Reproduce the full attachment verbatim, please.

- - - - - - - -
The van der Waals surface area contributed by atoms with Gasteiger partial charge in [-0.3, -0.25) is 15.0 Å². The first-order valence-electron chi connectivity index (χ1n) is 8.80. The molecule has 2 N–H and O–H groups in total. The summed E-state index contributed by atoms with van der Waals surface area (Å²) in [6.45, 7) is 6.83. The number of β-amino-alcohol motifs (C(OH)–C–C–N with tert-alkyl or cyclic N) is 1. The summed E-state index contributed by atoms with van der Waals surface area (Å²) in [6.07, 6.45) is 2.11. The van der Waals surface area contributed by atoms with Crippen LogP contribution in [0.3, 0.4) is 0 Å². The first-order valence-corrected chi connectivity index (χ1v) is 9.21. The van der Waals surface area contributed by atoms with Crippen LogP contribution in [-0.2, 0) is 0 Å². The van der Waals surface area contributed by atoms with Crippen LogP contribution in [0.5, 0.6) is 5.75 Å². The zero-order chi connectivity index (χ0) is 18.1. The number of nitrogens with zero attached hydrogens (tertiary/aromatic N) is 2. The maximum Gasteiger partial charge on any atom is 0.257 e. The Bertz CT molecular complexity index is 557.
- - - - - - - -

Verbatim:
The van der Waals surface area contributed by atoms with Gasteiger partial charge in [-0.3, -0.25) is 15.0 Å². The first-order valence-electron chi connectivity index (χ1n) is 8.80. The molecule has 2 N–H and O–H groups in total. The summed E-state index contributed by atoms with van der Waals surface area (Å²) in [6.45, 7) is 6.83. The number of β-amino-alcohol motifs (C(OH)–C–C–N with tert-alkyl or cyclic N) is 1. The summed E-state index contributed by atoms with van der Waals surface area (Å²) in [6.07, 6.45) is 2.11. The van der Waals surface area contributed by atoms with Crippen LogP contribution in [0.3, 0.4) is 0 Å². The first-order valence-corrected chi connectivity index (χ1v) is 9.21. The van der Waals surface area contributed by atoms with Crippen LogP contribution in [-0.2, 0) is 0 Å². The van der Waals surface area contributed by atoms with Crippen LogP contribution in [0.5, 0.6) is 5.75 Å². The zero-order chi connectivity index (χ0) is 18.1. The number of nitrogens with zero attached hydrogens (tertiary/aromatic N) is 2. The maximum Gasteiger partial charge on any atom is 0.257 e. The Bertz CT molecular complexity index is 557.